Colonial Heritage Wetlands project unveiled

Colonial Heritage Wetlands
Rendering provided by the City of Fort Wayne for the Colonial Heritage Wetlands project on May 26, 2021.

Webmaster’s note: The City was to have held a groundbreaking for the phase 3 of the Hessen Cassel stormwater improvement project which would see the construction of the Colonial Heritage Wetlands project on the southeast side of Fort Wayne. The weather, however, had other plans. Instead, a news conference was held downtown at Citizens Square.

Protecting Neighborhoods, Watersheds, Rivers
Groundbreaking a Fitting Tribute to American Wetlands Month

Fort Wayne, Indiana (May 26, 2021) – The third phase of the Hessen Cassel stormwater improvement project to protect homes in the Colonial Heritage and Tucker Court neighborhoods and the Maumee River is underway.

Today, Mayor Tom Henry joined neighborhood leaders, representatives from the Great Lakes Commission, the Department of Natural Resources, and City Utilities’ staff to break ground for a wetland expansion. (Read the above note)

“The investments we’re making in neighborhoods are critical to Fort Wayne’s current and future success, and enhancements to stormwater services help our neighborhoods grow and thrive,” said Mayor Henry. “I’m encouraged by the numerous infrastructure improvements occurring throughout the community, including several in southeast Fort Wayne. Having a wetlands component and a trail as part of this particular project are great additions and continue our commitment to quality of life amenities for residents, neighborhoods, and businesses to enjoy.”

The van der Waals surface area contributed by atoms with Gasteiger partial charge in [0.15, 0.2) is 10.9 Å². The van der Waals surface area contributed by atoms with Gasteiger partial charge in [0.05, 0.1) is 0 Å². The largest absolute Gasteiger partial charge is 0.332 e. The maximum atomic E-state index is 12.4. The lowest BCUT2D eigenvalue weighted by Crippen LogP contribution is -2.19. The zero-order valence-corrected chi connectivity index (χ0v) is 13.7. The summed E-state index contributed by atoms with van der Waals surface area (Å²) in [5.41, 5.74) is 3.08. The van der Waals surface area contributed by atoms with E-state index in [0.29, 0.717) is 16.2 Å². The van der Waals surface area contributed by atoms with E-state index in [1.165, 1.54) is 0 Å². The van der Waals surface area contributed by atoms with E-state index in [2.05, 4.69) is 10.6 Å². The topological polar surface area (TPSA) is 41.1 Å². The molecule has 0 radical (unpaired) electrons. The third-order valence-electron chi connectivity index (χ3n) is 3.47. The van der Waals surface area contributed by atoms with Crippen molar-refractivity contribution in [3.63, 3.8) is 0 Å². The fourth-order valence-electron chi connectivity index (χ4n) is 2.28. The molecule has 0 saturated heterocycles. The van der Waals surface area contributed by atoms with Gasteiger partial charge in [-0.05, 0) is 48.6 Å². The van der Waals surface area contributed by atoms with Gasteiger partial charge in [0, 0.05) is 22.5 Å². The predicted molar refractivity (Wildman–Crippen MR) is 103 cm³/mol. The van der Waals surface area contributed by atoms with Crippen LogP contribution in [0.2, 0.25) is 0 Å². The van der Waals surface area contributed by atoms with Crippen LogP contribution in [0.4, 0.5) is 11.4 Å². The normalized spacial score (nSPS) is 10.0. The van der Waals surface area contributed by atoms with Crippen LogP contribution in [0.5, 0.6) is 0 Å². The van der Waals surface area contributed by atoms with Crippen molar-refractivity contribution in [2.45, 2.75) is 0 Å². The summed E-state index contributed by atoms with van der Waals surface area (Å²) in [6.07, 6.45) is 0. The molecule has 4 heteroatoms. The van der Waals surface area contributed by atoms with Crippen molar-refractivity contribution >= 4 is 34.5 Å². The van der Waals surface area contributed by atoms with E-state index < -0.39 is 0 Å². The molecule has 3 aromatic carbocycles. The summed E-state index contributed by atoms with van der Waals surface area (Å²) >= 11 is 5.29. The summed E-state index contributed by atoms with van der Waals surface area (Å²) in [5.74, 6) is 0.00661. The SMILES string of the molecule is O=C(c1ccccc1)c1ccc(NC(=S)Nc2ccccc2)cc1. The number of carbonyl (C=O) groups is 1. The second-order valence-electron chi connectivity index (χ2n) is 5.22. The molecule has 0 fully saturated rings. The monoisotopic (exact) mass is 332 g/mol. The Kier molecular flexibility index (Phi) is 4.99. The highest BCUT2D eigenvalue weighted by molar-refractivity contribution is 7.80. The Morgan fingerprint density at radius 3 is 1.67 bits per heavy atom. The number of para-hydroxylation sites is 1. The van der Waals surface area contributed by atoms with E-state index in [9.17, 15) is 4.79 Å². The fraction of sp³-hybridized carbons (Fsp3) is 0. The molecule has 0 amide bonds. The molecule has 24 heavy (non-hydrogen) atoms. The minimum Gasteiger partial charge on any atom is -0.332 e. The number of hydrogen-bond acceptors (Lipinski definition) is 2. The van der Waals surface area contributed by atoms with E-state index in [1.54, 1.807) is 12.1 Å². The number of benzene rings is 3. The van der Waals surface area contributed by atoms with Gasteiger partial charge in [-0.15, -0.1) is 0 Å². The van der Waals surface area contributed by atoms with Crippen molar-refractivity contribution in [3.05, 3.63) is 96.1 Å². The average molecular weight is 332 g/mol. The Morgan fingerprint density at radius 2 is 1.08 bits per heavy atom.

Hessen Cassel Phase 3 features the installation of a two-stage ditch, along with a bioswale, and a significant expansion of the Colonial Heritage wetlands that will include a walking trail.

The wetlands protect local waterways, in this case, the Maumee River, by filtering stormwater to reduce non-point pollution. The wetlands also create a habitat for wildlife. Overall, the project will reduce standing water in the neighborhoods.

“Our stormwater team is committed to protecting neighborhoods, improving stormwater drainage, and safeguarding our rivers. This project, combined with the first two phases of the Hessen Cassel drainage improvements, will significantly reduce standing water after a storm in 13 neighborhoods along the Hessen Cassel corridor and improve water quality in our local streams and rivers,” said Anne Marie Smrchek, Engineering Manager for Sewer and Stormwater. “It’s fitting that we’re breaking ground for the Colonial Heritage wetland expansion during American Wetlands Month. We take protecting our waterways seriously, as do our partners with the Great Lakes Commission and the Indiana Department of Natural Resources (DNR). This improvement will protect the Trier Ditch watershed and the Maumee River, which flows into Lake Erie.”

Project funding includes a $200,000 grant from the Great Lakes Sediment and Nutrient Reduction Program, two grants totaling $150,000 from the DNR’s Lake and River Enhancement Program, and $350,000 from the City Utilities’ stormwater fund.

Combined, the three phases of the Hessen Cassel drainage improvements will see an investment of more than $6-million and improve drainage for 13 neighborhoods, 2,300 homes, and 70 businesses and connect them with sidewalks where they did not exist before.

The neighborhoods benefiting from the multi-phase Hessen Cassel project include Branning Hills, Casselwood Terrace, Eastland Gardens, Hickory Grove, Trier Ridge Park, Rolling Rose, Village Wood Community, Congress-McKinnie, Village Green, Colonial Heritage, Tucker Court, Hoevelwood and Greater McMillen Park.

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